Find combinations of an array that sum up to N, where numbers are unique. Support large inputs. For the non-unique version, see FindCombinationsAddingUpTo.
Test cases in Scala
assert(combosList(Set.empty, target = 0).isEmpty) assert(combosList(Set(1, 2, 3), target = 3).toSet == Set(Set(1, 2), Set(3))) assert(combosList(Set(1, 2, 3), target = 7).isEmpty) assert( combosList(Set(1, 2, 3, 4, 5, 6), target = 5).toSet == Set(Set(1, 4), Set(2, 3), Set(5)) ) assert(combosList(Set(2, 1), target = 3).toSet == Set(Set(2, 1)))
Algorithm in Scala
8 lines of Scala (compatible versions 2.13 & 3.0), showing how concise Scala can be!
The Scala solution is quite elegant and expressive as well as stack-safe due to the fact that there is no recursion (many languages have a solution but the solution is often using recursion).
Scala provides a 'combinations' method on Array, given a selection length; then the only thing we need to vary is the selection length, which we can produce using a Lazy List. Then, using a for-comprehension and a guard we check if the target of what we are looking for is met, and return that combination if it is. (this is © from www.scala-algorithms.com)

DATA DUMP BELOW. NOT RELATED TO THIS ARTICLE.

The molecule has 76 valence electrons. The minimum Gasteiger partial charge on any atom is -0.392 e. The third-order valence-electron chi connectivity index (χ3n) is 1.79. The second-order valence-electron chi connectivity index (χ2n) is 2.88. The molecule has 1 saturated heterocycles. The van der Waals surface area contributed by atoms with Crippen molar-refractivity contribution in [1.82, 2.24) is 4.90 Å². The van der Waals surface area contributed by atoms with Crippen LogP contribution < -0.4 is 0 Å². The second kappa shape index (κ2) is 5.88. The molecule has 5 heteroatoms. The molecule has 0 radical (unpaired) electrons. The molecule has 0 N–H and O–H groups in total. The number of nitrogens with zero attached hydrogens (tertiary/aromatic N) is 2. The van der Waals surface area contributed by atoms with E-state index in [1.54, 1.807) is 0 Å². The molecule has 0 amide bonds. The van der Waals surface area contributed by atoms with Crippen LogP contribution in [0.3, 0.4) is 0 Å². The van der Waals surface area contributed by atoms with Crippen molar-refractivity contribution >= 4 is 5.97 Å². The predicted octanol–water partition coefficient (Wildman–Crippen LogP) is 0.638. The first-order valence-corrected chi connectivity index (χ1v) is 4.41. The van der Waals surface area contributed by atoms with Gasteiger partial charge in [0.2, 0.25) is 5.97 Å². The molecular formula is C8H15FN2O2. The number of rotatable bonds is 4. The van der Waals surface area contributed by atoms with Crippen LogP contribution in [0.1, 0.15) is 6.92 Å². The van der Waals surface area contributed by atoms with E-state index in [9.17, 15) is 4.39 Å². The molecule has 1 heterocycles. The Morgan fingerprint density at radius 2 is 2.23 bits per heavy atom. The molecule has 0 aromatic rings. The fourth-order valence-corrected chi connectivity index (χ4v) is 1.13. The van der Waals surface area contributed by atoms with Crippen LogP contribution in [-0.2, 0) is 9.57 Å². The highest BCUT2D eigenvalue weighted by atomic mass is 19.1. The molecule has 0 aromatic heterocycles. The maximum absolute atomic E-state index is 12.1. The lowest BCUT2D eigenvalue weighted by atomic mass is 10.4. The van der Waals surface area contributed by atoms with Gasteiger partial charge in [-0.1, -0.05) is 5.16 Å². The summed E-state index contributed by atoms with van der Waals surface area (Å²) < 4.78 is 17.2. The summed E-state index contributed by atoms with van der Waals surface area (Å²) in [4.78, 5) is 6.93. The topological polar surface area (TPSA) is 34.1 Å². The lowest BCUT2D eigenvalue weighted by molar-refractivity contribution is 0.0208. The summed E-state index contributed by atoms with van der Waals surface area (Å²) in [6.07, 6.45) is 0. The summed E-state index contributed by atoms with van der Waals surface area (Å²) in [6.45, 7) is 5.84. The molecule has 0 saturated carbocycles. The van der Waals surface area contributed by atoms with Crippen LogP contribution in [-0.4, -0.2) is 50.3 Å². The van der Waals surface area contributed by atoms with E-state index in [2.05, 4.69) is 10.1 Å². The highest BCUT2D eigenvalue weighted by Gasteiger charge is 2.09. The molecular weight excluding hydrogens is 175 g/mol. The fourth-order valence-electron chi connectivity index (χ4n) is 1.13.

Scala concepts & Hints
The for-comprehension is highly important syntatic enhancement in functional programming languages.
The 'LazyList' type (previously known as 'Stream' in Scala) is used to describe a potentially infinite list that evaluates only when necessary ('lazily').